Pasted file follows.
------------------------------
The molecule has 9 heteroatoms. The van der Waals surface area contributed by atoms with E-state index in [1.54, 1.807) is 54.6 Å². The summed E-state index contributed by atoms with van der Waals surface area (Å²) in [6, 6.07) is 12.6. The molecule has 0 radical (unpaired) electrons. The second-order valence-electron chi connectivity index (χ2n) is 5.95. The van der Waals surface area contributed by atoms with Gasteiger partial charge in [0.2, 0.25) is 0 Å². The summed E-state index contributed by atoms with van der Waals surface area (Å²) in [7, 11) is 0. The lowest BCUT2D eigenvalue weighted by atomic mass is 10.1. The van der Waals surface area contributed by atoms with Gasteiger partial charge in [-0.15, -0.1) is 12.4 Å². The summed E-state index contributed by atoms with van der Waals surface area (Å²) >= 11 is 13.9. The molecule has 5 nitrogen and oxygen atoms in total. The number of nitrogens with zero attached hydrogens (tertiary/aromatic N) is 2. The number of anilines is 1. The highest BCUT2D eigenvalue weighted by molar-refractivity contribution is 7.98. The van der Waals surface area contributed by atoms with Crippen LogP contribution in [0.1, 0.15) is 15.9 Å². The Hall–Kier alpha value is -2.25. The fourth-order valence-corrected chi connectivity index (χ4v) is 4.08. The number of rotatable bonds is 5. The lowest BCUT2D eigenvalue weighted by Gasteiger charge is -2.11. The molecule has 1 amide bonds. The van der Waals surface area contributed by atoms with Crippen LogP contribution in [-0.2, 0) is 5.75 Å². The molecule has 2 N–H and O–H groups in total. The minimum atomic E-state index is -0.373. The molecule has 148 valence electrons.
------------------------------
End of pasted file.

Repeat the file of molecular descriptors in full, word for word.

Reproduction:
The molecule has 9 heteroatoms. The van der Waals surface area contributed by atoms with E-state index in [1.54, 1.807) is 54.6 Å². The summed E-state index contributed by atoms with van der Waals surface area (Å²) in [6, 6.07) is 12.6. The molecule has 0 radical (unpaired) electrons. The second-order valence-electron chi connectivity index (χ2n) is 5.95. The van der Waals surface area contributed by atoms with Gasteiger partial charge in [0.2, 0.25) is 0 Å². The summed E-state index contributed by atoms with van der Waals surface area (Å²) in [7, 11) is 0. The lowest BCUT2D eigenvalue weighted by atomic mass is 10.1. The van der Waals surface area contributed by atoms with Gasteiger partial charge in [-0.15, -0.1) is 12.4 Å². The summed E-state index contributed by atoms with van der Waals surface area (Å²) >= 11 is 13.9. The molecule has 5 nitrogen and oxygen atoms in total. The number of nitrogens with zero attached hydrogens (tertiary/aromatic N) is 2. The number of anilines is 1. The highest BCUT2D eigenvalue weighted by molar-refractivity contribution is 7.98. The van der Waals surface area contributed by atoms with Crippen LogP contribution in [0.1, 0.15) is 15.9 Å². The Hall–Kier alpha value is -2.25. The fourth-order valence-corrected chi connectivity index (χ4v) is 4.08. The number of rotatable bonds is 5. The lowest BCUT2D eigenvalue weighted by Gasteiger charge is -2.11. The molecule has 1 amide bonds. The van der Waals surface area contributed by atoms with Crippen LogP contribution in [-0.2, 0) is 5.75 Å². The molecule has 2 N–H and O–H groups in total. The minimum atomic E-state index is -0.373. The molecule has 148 valence electrons.